Not all stress is bad. Most, if not all of us recognize this simple fact, and yet when was the last time you heard anyone say, “I’m stressed” with a smile on their face or joy in their heart?

The reality is, stress exists on a continuum, from good stress to distress. Good stress is the stress that challenges you, motivates you, perhaps even helps you focus. Teachers put their students through good stress every day by asking them to take an more challenging math problems, tackle difficult texts, and attempt new skills. Good stress helps us grow and develop as human beings.

However, there comes a point on the continuum when good stress becomes distress, when stress stops being motivating and instead becomes overwhelming. It’s important for each of us to be aware of our stress at any given moment so that we know if we are being challenged (good stress) or overcome (distress).

It’s also important for us to be aware of stress of others so that we can continue to support and challenge them as needed. But, recognizing if other’s are in a state of good stress or distress can be challenging. Not everyone wears their stress publicly. To help others think about their stress, and gain an awareness of their stress, draw the Good Stress-Distress continuum (see below) on whiteboard or sheet of paper. Ask your students, athletes, kids, or colleagues to put an X on the curve indicating their current stress level. They don’t need to explain why they are feeling that good stress or distress – this activity is simply about awareness. However, as a team leader, educator, coach, or parent, you can use your knowledge of others stress to push them further (good stress) or provide support if they are in distress.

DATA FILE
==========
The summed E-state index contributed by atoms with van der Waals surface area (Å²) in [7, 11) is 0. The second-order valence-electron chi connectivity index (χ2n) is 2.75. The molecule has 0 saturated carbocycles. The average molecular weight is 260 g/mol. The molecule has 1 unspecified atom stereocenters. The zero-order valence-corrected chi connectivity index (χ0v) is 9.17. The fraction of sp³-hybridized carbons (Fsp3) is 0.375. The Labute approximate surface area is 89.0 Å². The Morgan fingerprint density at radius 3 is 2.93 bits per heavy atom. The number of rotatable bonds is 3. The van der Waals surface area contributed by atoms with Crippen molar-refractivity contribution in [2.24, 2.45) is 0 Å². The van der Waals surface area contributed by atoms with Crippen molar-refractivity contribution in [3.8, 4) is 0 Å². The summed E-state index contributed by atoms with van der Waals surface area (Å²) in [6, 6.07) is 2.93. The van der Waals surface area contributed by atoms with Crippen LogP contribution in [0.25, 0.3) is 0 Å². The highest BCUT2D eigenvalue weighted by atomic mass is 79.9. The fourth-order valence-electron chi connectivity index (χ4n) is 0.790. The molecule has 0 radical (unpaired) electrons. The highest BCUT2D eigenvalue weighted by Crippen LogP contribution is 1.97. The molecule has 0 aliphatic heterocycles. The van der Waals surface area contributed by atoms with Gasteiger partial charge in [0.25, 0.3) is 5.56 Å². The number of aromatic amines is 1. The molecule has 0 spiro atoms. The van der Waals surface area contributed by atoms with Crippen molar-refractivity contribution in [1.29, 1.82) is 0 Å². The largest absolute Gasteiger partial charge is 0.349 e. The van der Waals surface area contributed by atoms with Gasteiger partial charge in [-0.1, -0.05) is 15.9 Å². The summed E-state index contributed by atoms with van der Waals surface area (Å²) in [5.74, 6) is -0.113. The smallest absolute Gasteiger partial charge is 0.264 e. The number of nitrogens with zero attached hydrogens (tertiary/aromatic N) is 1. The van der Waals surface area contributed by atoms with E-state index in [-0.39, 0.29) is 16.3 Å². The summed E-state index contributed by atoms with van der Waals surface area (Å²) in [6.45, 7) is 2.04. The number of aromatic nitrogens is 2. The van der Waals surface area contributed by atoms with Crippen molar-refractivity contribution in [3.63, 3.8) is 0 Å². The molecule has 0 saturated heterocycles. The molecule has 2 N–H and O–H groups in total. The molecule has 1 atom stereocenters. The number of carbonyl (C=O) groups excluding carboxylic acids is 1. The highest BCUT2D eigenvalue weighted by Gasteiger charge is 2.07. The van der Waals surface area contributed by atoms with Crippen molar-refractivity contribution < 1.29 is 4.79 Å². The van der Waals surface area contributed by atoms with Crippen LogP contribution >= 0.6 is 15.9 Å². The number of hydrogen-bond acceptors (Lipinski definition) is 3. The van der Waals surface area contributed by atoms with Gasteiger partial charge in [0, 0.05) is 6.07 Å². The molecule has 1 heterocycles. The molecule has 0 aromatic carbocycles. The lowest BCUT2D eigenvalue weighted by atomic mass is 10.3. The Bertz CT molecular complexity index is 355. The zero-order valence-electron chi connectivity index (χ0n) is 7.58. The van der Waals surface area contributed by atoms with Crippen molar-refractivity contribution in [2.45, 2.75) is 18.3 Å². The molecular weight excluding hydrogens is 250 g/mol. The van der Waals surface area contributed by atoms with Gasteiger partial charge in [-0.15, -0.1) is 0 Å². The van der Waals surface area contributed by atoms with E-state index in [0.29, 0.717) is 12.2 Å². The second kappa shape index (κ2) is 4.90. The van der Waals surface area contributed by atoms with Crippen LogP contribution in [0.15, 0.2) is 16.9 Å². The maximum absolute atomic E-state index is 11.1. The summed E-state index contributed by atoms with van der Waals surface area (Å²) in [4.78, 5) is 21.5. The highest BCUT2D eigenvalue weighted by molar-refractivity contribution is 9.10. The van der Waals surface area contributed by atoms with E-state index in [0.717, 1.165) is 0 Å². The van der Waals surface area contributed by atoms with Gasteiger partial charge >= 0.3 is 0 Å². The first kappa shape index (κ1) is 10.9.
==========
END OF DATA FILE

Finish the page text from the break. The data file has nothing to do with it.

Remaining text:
Good Stress Distress Continuum

Download a PDF of the continuum.

This activity is one of several extension activities in the Growth Mindset module of The ESSENTIALS, a new resource for middle and high school students. The ESSENTIALS modules draw upon nearly 25 years of applied research and development in various K-16 education settings, the workplace, and diverse athletic environments. Each module is a blueprint of research-based best practices for developing an essential character and culture skill needed for success in school, work, and beyond. Click here to order The ESSENTIALS for your students.

Learn more about character education.

Good Stress Versus Distress (Grades 6-12)